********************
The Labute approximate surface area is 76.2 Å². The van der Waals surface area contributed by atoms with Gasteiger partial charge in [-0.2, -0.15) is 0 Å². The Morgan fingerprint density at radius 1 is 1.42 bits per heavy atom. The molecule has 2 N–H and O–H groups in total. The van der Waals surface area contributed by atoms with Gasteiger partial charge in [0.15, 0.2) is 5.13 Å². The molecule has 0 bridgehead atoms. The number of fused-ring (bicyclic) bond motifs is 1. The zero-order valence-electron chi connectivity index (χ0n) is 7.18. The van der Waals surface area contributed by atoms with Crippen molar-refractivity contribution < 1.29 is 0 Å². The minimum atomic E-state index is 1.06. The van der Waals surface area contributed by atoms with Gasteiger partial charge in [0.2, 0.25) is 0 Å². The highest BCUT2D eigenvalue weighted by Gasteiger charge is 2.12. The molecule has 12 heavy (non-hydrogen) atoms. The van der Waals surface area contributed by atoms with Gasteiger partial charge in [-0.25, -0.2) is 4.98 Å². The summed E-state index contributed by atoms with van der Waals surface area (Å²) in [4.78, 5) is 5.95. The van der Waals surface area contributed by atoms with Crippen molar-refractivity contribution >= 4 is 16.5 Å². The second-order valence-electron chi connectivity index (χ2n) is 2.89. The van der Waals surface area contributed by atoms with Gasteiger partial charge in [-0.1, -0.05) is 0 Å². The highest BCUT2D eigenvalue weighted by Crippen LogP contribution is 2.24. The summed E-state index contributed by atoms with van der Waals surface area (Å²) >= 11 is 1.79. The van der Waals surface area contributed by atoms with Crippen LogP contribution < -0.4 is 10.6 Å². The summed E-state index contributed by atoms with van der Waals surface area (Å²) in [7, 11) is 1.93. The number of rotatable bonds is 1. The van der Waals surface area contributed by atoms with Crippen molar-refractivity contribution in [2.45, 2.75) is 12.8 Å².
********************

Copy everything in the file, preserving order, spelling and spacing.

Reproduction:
The Labute approximate surface area is 76.2 Å². The van der Waals surface area contributed by atoms with Gasteiger partial charge in [-0.2, -0.15) is 0 Å². The Morgan fingerprint density at radius 1 is 1.42 bits per heavy atom. The molecule has 2 N–H and O–H groups in total. The van der Waals surface area contributed by atoms with Gasteiger partial charge in [0.15, 0.2) is 5.13 Å². The molecule has 0 bridgehead atoms. The number of fused-ring (bicyclic) bond motifs is 1. The zero-order valence-electron chi connectivity index (χ0n) is 7.18. The van der Waals surface area contributed by atoms with Crippen molar-refractivity contribution < 1.29 is 0 Å². The minimum atomic E-state index is 1.06. The van der Waals surface area contributed by atoms with Gasteiger partial charge in [0.2, 0.25) is 0 Å². The highest BCUT2D eigenvalue weighted by Gasteiger charge is 2.12. The molecule has 12 heavy (non-hydrogen) atoms. The van der Waals surface area contributed by atoms with Gasteiger partial charge in [-0.25, -0.2) is 4.98 Å². The summed E-state index contributed by atoms with van der Waals surface area (Å²) in [4.78, 5) is 5.95. The van der Waals surface area contributed by atoms with Crippen molar-refractivity contribution >= 4 is 16.5 Å². The second-order valence-electron chi connectivity index (χ2n) is 2.89. The van der Waals surface area contributed by atoms with Gasteiger partial charge in [-0.1, -0.05) is 0 Å². The highest BCUT2D eigenvalue weighted by Crippen LogP contribution is 2.24. The summed E-state index contributed by atoms with van der Waals surface area (Å²) >= 11 is 1.79. The van der Waals surface area contributed by atoms with Crippen LogP contribution < -0.4 is 10.6 Å². The summed E-state index contributed by atoms with van der Waals surface area (Å²) in [7, 11) is 1.93. The number of rotatable bonds is 1. The van der Waals surface area contributed by atoms with Crippen molar-refractivity contribution in [2.45, 2.75) is 12.8 Å².